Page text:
Have You Seen This Man? explores New York City's post-modern consumer market through artist/businessman Geoff Lupo as he advertises and sells everything from a pen cap to a used thumbtack. ... See full summary »
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Alexander Guerra Hoez,
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By 2008, more than 25 percent of major league baseball players were born in Latin America. At 19, Miguel "Sugar" Santos, a serious kid from the Dominican Republic, signs with Kansas City. He flies to Phoenix for tryouts and is sent to the Class A team "The Swing" in the fictional town of Bridgetown, Iowa, where he lives with a farm family. Thus begins his odyssey: leaving his mom and girlfriend; living in an alien culture; learning English; overcoming jitters; working hard; achieving early success; navigating friendships, occasional racism, and a woman's mixed signals; dealing with an injury; trying performance-enhancing drugs; and, searching for his place in the world. Will he make it to the Majors; will he play in New York? Written by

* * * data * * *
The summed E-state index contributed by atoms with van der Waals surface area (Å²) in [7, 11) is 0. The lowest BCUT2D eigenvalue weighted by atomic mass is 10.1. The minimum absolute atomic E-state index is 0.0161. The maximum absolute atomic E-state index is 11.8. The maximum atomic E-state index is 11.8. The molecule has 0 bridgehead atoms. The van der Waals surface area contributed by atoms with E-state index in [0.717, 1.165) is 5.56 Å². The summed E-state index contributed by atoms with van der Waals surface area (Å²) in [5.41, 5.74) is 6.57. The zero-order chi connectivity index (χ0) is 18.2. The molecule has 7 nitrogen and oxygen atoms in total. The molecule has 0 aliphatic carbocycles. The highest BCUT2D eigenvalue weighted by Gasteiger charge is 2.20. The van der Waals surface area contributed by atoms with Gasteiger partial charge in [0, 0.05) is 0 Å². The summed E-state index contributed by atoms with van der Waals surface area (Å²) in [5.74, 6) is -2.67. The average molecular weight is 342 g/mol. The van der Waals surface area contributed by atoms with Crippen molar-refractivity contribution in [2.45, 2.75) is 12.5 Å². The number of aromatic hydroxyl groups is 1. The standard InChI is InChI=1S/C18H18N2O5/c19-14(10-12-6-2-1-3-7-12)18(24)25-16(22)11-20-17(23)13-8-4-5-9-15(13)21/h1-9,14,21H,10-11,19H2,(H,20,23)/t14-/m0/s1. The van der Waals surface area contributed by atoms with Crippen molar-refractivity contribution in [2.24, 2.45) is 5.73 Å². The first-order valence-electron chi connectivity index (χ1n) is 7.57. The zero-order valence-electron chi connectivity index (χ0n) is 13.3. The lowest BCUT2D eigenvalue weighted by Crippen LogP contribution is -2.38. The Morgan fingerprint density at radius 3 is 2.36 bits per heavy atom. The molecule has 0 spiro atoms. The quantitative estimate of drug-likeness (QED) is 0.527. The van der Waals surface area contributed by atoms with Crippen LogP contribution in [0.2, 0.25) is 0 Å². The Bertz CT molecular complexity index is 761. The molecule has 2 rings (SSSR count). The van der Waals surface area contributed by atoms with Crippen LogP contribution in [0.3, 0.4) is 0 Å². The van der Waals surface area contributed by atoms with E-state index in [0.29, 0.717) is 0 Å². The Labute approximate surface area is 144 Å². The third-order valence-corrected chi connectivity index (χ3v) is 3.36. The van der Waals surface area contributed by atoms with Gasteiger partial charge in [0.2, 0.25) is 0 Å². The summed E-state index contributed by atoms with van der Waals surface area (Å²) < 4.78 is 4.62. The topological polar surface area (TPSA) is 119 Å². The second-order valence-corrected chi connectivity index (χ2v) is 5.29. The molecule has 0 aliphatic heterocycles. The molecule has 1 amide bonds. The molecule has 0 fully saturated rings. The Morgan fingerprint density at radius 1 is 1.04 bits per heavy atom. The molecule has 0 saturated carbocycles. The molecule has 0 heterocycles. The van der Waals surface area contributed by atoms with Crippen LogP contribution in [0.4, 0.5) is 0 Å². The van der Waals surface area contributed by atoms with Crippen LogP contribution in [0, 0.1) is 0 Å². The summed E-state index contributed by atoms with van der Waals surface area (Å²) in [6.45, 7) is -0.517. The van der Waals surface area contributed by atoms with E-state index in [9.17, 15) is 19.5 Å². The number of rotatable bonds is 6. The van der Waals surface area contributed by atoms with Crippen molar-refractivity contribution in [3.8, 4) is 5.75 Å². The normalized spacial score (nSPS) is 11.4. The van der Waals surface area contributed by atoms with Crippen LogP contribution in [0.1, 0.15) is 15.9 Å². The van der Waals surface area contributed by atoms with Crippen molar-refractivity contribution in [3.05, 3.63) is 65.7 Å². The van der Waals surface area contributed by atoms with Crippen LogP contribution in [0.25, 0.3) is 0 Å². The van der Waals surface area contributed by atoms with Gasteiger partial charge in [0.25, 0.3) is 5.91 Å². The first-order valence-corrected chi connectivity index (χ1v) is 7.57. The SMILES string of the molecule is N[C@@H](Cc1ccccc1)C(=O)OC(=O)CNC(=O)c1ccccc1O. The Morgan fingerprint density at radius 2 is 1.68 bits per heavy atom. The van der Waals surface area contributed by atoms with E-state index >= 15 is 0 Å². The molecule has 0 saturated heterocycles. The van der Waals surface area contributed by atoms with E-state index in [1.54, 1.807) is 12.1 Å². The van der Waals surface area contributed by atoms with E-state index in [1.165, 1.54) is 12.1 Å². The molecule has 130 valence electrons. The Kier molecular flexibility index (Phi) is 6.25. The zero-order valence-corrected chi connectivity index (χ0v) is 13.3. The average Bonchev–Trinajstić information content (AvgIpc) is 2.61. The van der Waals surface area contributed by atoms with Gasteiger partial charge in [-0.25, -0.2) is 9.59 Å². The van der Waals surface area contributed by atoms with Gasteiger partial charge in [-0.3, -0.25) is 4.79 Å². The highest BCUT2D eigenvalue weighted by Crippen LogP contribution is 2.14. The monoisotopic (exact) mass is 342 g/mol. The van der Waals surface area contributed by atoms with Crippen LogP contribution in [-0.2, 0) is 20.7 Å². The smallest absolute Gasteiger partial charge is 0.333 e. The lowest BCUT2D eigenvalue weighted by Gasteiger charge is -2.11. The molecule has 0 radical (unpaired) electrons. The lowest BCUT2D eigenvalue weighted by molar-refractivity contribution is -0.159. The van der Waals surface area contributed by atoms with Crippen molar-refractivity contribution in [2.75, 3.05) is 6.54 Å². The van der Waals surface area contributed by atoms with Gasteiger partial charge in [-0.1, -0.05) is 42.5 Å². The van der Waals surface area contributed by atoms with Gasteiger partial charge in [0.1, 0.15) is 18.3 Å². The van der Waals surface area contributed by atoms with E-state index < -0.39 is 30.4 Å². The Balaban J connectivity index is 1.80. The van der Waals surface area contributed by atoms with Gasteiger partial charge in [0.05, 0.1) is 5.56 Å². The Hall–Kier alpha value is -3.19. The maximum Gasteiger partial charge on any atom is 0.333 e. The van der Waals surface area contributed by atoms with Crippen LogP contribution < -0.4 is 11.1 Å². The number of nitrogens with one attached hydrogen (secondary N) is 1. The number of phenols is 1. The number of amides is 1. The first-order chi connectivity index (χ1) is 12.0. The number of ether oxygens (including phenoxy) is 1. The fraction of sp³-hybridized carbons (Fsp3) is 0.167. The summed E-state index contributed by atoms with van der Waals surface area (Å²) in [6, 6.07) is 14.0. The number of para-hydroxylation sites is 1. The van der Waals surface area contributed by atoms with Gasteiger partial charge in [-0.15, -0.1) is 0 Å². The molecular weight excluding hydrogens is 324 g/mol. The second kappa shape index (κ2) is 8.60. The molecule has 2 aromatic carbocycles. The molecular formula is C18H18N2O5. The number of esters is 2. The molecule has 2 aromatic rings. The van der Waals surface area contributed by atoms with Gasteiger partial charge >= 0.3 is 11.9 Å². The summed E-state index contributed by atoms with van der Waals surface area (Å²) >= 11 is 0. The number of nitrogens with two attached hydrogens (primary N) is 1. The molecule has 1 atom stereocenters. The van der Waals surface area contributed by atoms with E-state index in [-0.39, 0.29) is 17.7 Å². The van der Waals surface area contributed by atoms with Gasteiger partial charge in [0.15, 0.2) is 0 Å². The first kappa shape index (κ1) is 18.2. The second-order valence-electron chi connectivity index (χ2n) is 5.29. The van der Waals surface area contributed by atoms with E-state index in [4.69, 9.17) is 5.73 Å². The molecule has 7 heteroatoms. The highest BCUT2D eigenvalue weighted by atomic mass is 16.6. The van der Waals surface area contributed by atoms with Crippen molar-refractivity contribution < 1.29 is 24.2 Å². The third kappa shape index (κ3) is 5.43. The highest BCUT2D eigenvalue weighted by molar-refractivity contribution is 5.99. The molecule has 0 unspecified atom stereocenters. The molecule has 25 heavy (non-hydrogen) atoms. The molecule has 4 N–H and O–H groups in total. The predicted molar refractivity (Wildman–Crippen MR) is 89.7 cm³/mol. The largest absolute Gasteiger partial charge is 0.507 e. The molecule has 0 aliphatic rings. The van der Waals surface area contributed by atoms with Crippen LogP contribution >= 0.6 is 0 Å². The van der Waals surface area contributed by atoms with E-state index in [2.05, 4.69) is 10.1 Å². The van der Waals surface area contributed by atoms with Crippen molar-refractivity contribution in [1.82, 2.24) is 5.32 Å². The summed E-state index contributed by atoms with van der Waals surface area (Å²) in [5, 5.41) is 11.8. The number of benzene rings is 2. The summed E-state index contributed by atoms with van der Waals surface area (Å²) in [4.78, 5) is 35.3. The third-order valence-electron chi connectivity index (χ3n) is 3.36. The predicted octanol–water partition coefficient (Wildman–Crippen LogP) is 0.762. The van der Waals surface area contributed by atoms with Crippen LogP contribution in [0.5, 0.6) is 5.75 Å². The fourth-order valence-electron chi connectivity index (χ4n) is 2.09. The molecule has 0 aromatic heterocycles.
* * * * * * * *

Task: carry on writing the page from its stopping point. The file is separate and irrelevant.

Some of the last names of the Quad City Swing players in the film were those of actual players on the team. However, they were not portrayed by the real Swing players. During filming, the real players were still in their regular season and then post-season. See more »
In the "thank you" list during the end credits Iowa Governor Chet Culber is mentioned. The governor's name is Culver, not Culber. See more »
"Sugar" is simply one of the best sports movies ever and it does so avoiding every sports movies cliché ever made. The story of the main character is simply a composite of the story of the majority of people who go to play the game professionally. Not only that, but also reflects the story of the immigrant who comes to America pursuing a dream.
Spoken mostly in Spanish, the movie almost qualifies as a foreign language film. The filmmakers do an excellent job capturing the contrast in atmosphere of the Dominican Republic -a poor country, rich in happiness- to the heartland of America, and back to the Bronx -a Dominican stronghold outside of the island, also stricken by poverty.
As in "Friday Night Lights" you can feel the constant stress these young players endure to make it big. It's every bit as tense and if you like baseball, and are interested a little bit about these foreign superstars now playing the game, this movie is going to be a treat.
One of the best films of 2009.
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